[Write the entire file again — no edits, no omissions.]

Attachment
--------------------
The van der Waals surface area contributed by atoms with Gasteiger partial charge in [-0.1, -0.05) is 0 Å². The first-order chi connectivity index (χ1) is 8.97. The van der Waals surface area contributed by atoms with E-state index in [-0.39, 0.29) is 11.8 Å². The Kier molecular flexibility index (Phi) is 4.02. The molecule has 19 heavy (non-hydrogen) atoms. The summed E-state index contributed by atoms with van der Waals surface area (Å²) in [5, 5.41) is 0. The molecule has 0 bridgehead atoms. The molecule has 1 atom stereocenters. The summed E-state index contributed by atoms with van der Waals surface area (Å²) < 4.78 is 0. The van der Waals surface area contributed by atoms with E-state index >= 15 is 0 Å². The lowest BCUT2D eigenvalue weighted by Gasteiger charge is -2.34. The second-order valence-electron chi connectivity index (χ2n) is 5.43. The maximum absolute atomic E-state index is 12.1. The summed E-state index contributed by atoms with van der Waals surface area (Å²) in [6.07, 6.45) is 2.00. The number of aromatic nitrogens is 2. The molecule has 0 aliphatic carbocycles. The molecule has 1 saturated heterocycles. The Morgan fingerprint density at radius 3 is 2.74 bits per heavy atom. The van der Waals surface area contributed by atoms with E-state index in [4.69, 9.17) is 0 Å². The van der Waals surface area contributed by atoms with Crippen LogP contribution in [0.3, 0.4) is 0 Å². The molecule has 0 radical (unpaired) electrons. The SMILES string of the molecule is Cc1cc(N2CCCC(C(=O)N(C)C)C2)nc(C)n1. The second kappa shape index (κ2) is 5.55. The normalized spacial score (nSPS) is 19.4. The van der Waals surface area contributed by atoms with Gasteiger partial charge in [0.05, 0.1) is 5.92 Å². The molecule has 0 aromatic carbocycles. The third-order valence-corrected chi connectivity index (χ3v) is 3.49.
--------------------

The van der Waals surface area contributed by atoms with Gasteiger partial charge in [-0.1, -0.05) is 0 Å². The first-order chi connectivity index (χ1) is 8.97. The van der Waals surface area contributed by atoms with E-state index in [-0.39, 0.29) is 11.8 Å². The Kier molecular flexibility index (Phi) is 4.02. The molecule has 19 heavy (non-hydrogen) atoms. The summed E-state index contributed by atoms with van der Waals surface area (Å²) in [5, 5.41) is 0. The molecule has 0 bridgehead atoms. The molecule has 1 atom stereocenters. The summed E-state index contributed by atoms with van der Waals surface area (Å²) < 4.78 is 0. The van der Waals surface area contributed by atoms with E-state index >= 15 is 0 Å². The lowest BCUT2D eigenvalue weighted by Gasteiger charge is -2.34. The second-order valence-electron chi connectivity index (χ2n) is 5.43. The maximum absolute atomic E-state index is 12.1. The summed E-state index contributed by atoms with van der Waals surface area (Å²) in [6.07, 6.45) is 2.00. The number of aromatic nitrogens is 2. The molecule has 0 aliphatic carbocycles. The molecule has 1 saturated heterocycles. The Morgan fingerprint density at radius 3 is 2.74 bits per heavy atom. The van der Waals surface area contributed by atoms with E-state index in [4.69, 9.17) is 0 Å². The van der Waals surface area contributed by atoms with Crippen LogP contribution in [0.3, 0.4) is 0 Å². The molecule has 0 radical (unpaired) electrons. The SMILES string of the molecule is Cc1cc(N2CCCC(C(=O)N(C)C)C2)nc(C)n1. The second kappa shape index (κ2) is 5.55. The normalized spacial score (nSPS) is 19.4. The van der Waals surface area contributed by atoms with Gasteiger partial charge in [0.05, 0.1) is 5.92 Å². The molecule has 0 aromatic carbocycles. The third-order valence-corrected chi connectivity index (χ3v) is 3.49.